Masarek acknowledged that some vendors perhaps pressurise their customers to migrate too quickly, and while that enthusiasm could come from a well-meaning business position of modernising their customers’ infrastructure with the most innovative and efficient technology, it ultimately alienates the figure whose needs are the be-all and end-all of the relationship — the customer.

“I think the point is everything we’re doing at Avaya is customer-in,” Masarek said. “You take an outside-in view. That was the CIO at Wynn Resorts who made that statement during my keynote (at Avaya ENGAGE). It’s his interest and his decision, not the supplier’s decision. He’s the customer. So listen to the customer, and let’s create the strategy that they need. He referenced that 70 percent of his vendors across a variety of categories are wanting to push him all the way to cloud, and it doesn’t work in his environment.”

“His environment is his environment,” Masarek continued. “It may work elsewhere. There are other situations where it needs to be gradual but in a different way. The whole notion is, let’s take a customer-in approach. It’s up to the customer to choose the journey.”

“We want Avaya to be the customer’s choice helping them in that journey, and it distils down to innovation without disruption. Let me give you the innovation. We help you modernise without taking you through a disruptive path that you don’t want to go down.”

As Masarek approaches his one-year anniversary as Avaya’s CEO, the progress under his stewardship has been impressive, and ENGAGE was an opportunity to celebrate and reflect upon that progress. The event was trailed by Masarek appointing key C-suite executives, including the new Chief Financial Officer, Amy O’Keefe, new Chief Product Officer, Omar Javaid, and new Chief Marketing Officer, Josh Mueller.

ENGAGE also saw Avaya outline its business strategy going forward, including converging CX and UC in pursuit of becoming a CX leader, what Masarek described as the “North Star of CX”. Avaya also announced new platform and partnership growth as it looks to execute its strategy.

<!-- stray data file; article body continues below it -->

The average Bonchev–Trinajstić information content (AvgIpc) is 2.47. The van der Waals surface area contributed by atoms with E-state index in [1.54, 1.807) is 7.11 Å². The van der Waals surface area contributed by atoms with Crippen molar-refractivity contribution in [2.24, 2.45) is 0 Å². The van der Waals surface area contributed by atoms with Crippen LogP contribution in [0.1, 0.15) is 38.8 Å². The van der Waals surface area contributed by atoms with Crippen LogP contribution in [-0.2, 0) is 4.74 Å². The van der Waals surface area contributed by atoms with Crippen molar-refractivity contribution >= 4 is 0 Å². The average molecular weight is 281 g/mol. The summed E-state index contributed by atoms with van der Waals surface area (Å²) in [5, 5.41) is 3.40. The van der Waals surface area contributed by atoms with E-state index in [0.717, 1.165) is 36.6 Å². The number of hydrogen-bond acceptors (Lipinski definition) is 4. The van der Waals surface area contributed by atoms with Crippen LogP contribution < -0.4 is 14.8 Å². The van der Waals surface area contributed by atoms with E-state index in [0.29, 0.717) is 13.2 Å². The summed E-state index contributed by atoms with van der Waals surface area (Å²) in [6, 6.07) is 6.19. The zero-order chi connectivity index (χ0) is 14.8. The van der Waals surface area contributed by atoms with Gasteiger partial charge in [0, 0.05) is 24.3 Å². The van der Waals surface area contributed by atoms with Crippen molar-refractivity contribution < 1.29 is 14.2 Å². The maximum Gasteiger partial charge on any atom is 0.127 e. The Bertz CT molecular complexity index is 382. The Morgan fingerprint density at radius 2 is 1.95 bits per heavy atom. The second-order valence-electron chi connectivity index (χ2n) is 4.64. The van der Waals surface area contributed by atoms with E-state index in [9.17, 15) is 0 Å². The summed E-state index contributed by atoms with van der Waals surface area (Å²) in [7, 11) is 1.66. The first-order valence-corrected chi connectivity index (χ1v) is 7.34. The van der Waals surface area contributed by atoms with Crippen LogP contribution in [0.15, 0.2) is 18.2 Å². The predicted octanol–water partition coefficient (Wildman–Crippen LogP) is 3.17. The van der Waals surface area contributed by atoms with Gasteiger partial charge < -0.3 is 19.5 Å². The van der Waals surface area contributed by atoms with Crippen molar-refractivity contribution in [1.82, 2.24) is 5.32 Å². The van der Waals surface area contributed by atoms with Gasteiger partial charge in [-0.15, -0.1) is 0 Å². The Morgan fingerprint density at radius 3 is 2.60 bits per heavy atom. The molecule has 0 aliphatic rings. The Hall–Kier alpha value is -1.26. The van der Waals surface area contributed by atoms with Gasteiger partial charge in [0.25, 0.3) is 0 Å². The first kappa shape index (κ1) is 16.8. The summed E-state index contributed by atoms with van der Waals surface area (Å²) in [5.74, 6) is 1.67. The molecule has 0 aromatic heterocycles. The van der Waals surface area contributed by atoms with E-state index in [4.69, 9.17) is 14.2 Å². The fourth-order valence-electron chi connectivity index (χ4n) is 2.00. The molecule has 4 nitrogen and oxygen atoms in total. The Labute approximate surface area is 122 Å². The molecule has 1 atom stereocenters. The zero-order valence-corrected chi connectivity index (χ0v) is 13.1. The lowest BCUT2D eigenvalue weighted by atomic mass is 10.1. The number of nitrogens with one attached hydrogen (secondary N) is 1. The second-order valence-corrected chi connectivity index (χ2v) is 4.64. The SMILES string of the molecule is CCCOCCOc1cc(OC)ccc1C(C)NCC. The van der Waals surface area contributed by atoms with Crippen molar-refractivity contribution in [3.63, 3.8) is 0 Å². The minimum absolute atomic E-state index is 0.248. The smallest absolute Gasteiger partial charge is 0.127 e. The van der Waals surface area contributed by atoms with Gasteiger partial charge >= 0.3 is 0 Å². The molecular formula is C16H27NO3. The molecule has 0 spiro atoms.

Naturally, this period of change has also meant responding to customer pain points and the challenges that accompany them. Even with Avaya’s customer relationships in good health, Masarek attested there are always ways to refine and build upon them.

“When you’re trying to navigate change between a prem-architected solution to a cloud-architected solution, that also creates its share of challenges,” Masarek said. “What everyone’s looking for from us is how to do those migrations in ways that are least disruptive for the business. For instance, we’ve rebranded our professional services. We call it ‘Avaya Customer Experience Services’, so the acronym is ACES.”

“We did that by design very purposely because our team are now your advocates. They’re there almost as your cloud migration Sherpa because the path can be difficult. Things can happen, even core routing between skills-based routing in some of the existing solutions vs attribute routing in others.”

“It’s just different,” Masarek concluded. “It’s a path, but the idea is that no one wants to go through it and rip up and replace and start over. They want a gradual path that gives them all the modernisation that they need to take their business forward without triggering the disruption that’s going to cause fundamental business risk.”